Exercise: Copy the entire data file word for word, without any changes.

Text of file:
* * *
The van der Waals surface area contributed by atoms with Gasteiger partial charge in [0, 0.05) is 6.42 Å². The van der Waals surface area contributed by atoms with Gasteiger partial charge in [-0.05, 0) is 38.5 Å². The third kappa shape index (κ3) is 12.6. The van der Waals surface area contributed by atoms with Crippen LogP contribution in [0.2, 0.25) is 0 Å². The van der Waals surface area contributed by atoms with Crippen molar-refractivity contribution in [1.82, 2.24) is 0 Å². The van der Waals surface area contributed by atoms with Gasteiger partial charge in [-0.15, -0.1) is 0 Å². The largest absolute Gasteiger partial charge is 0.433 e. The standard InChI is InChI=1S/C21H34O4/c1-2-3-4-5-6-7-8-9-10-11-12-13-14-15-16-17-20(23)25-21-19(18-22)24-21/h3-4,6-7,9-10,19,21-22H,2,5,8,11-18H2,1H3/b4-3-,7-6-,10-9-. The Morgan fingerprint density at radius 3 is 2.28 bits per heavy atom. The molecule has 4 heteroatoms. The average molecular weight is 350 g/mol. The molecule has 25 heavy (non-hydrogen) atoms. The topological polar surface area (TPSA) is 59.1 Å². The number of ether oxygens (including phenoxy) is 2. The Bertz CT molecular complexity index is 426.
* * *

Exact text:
The van der Waals surface area contributed by atoms with Gasteiger partial charge in [0, 0.05) is 6.42 Å². The van der Waals surface area contributed by atoms with Gasteiger partial charge in [-0.05, 0) is 38.5 Å². The third kappa shape index (κ3) is 12.6. The van der Waals surface area contributed by atoms with Crippen LogP contribution in [0.2, 0.25) is 0 Å². The van der Waals surface area contributed by atoms with Crippen molar-refractivity contribution in [1.82, 2.24) is 0 Å². The van der Waals surface area contributed by atoms with Gasteiger partial charge in [-0.15, -0.1) is 0 Å². The largest absolute Gasteiger partial charge is 0.433 e. The standard InChI is InChI=1S/C21H34O4/c1-2-3-4-5-6-7-8-9-10-11-12-13-14-15-16-17-20(23)25-21-19(18-22)24-21/h3-4,6-7,9-10,19,21-22H,2,5,8,11-18H2,1H3/b4-3-,7-6-,10-9-. The Morgan fingerprint density at radius 3 is 2.28 bits per heavy atom. The molecule has 4 heteroatoms. The average molecular weight is 350 g/mol. The molecule has 25 heavy (non-hydrogen) atoms. The topological polar surface area (TPSA) is 59.1 Å². The number of ether oxygens (including phenoxy) is 2. The Bertz CT molecular complexity index is 426.